I have also found that VR motivates students. Their attitude towards VR as a tool in the educational process, and towards virtual learning environments in these various KLA’s is extremely favourable. This is perhaps because it requires interaction and encourages active participation rather than passivity.
This could be due to the fact that it permits students to work through an experience during a broad time at their own pace. In a collaborative space, VR can assist with text access, providing equal opportunity for communication with students from other cultures and allowing the students to take on the role of a person in a different culture.
Researchers who have used VR in their own teaching experiences such as Mantovani (2001) discuss the potential benefits of the use of VR in education and training. These include visualisation and reification, an alternate method for presentation of material; learning in contexts impossible or difficult to experience in real life; motivation enhancement; collaboration fostering; adaptability, offering the possibility for learning to be tailored to learner’s characteristics and needs; and evaluation and assessment, offering great potential as a tool for evaluation because of easy monitoring and recording of sessions in a virtual environment.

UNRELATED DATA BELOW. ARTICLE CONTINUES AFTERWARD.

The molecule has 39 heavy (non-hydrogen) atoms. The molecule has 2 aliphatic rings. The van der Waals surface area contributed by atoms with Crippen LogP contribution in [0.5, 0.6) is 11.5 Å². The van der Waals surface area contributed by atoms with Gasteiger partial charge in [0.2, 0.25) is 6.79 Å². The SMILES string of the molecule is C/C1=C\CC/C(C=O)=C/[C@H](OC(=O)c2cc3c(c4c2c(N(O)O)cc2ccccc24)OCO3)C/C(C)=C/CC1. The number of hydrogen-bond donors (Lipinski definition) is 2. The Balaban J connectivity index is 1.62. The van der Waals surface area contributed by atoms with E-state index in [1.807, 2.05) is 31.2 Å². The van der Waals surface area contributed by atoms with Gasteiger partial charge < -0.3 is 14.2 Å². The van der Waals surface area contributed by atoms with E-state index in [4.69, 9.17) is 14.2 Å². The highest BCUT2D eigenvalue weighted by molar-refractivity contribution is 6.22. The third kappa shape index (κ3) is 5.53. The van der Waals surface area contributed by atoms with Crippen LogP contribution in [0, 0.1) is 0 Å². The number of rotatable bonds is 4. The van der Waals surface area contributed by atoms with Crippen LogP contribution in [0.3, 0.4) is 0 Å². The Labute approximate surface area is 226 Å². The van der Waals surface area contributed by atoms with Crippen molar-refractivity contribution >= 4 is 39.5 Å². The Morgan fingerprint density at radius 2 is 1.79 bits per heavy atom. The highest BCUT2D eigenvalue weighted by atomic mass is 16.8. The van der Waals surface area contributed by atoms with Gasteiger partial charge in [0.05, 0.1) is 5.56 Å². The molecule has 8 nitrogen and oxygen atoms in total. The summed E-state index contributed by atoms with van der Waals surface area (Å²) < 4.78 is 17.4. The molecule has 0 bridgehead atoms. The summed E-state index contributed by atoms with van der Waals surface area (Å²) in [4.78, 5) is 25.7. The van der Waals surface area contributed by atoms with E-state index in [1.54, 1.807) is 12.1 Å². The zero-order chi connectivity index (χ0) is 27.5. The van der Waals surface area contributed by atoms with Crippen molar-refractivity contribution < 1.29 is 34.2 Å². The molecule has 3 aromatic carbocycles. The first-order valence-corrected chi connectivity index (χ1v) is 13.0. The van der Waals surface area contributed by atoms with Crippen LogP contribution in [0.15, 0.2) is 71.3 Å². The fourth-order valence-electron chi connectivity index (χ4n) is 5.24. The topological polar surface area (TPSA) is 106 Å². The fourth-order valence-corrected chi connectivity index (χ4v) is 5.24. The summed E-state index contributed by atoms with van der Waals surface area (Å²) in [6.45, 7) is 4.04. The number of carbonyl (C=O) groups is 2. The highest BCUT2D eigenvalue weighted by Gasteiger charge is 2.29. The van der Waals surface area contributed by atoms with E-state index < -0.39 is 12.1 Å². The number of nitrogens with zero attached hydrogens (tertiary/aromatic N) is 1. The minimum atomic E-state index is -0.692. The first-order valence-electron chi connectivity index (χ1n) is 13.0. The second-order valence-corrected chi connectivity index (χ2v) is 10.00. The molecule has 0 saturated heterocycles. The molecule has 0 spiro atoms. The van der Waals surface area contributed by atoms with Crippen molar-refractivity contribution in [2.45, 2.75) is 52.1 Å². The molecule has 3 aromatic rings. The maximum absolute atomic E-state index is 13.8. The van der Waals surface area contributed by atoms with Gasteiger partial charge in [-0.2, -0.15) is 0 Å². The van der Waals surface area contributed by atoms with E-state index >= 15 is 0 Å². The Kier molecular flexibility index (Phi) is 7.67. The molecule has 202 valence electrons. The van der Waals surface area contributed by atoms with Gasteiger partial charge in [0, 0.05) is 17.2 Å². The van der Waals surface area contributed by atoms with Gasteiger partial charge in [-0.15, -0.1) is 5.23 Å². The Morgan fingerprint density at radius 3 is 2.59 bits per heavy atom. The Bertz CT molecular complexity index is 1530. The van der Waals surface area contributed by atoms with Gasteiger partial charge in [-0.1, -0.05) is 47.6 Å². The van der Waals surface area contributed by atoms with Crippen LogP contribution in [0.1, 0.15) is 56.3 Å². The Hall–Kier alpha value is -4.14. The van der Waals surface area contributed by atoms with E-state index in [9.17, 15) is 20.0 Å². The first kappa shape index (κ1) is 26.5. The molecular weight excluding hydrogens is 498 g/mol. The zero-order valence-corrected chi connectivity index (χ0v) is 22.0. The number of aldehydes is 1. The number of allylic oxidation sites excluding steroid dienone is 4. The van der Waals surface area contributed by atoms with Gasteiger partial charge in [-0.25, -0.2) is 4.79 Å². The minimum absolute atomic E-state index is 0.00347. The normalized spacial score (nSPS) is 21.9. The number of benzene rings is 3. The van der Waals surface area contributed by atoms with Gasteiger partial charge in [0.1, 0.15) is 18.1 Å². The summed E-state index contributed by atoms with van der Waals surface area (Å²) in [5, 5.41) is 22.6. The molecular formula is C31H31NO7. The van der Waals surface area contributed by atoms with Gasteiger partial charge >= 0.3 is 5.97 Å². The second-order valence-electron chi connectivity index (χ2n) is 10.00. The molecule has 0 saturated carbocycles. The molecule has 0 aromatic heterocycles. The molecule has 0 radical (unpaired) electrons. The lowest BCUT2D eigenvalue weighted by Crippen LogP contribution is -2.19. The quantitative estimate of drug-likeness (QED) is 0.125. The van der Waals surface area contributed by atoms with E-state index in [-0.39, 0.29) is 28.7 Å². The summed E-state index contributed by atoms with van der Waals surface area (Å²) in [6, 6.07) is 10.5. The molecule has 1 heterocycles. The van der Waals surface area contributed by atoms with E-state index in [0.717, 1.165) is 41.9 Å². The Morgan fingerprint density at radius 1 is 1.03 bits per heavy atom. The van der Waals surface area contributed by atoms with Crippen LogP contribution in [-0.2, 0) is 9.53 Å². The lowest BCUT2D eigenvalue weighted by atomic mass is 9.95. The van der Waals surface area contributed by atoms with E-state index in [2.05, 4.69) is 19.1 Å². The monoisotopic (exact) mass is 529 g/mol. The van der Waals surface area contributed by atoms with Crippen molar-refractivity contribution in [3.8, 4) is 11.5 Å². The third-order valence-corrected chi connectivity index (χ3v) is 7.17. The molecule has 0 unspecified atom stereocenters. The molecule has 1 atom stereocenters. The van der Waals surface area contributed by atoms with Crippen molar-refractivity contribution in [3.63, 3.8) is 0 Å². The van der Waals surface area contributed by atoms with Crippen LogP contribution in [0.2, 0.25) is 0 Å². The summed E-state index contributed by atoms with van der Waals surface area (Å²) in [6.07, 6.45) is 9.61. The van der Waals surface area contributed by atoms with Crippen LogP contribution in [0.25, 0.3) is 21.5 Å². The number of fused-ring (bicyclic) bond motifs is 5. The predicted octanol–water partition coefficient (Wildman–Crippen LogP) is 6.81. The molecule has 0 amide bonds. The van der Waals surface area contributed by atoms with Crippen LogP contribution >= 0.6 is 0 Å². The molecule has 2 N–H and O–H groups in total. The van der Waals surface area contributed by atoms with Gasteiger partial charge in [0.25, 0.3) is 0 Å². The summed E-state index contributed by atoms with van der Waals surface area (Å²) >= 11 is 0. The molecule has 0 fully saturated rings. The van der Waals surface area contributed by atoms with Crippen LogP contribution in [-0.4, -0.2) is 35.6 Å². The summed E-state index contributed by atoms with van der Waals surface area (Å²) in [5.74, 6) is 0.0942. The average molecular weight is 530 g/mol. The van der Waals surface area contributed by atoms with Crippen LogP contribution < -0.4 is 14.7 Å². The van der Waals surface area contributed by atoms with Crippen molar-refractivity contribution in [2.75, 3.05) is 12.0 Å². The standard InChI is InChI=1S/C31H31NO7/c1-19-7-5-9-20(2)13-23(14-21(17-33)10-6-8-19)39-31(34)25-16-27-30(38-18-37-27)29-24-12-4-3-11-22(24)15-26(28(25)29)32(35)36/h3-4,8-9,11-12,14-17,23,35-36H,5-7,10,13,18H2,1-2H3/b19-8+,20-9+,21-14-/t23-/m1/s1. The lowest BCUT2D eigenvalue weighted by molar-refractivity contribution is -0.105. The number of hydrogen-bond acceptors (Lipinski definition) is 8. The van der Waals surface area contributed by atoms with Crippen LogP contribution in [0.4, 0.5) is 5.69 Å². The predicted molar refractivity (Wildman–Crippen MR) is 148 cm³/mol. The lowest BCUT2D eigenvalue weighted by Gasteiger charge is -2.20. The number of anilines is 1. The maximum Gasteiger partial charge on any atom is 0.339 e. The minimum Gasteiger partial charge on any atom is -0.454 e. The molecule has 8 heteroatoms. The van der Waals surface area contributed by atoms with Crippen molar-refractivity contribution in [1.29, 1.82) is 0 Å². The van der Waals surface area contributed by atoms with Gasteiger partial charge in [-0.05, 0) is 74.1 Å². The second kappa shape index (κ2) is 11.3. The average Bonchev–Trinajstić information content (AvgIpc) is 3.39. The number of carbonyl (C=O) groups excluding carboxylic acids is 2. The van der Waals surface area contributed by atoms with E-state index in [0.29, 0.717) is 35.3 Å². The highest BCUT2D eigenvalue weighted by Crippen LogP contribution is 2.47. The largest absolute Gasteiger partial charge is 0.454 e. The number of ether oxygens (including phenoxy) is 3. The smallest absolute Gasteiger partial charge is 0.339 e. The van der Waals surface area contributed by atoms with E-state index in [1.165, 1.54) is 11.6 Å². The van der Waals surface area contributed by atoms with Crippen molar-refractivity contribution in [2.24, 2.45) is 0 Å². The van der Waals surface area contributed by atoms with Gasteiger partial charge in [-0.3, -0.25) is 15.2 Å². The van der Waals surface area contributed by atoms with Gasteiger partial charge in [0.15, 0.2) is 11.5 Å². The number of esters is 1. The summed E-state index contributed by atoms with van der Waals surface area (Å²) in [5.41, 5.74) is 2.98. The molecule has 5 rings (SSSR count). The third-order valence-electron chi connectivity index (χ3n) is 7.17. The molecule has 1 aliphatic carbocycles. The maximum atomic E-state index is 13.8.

I used the Google Maps app when using the VR headset and found that students could go into more detail about the terrain and the locations that they were to research. Additionally, the maps that they were to recreate using Adobe Photoshop were far more comprehensive than those provided for students I have taught in the past, whom had completed the same activity but had used Google Earth downloaded on a typical PC. The VR headset in this instance permitted my students to go inside the location, walk around, and become familiar with its parts. It also provided students with a different perspective on the interconnections between buildings, streets and open areas.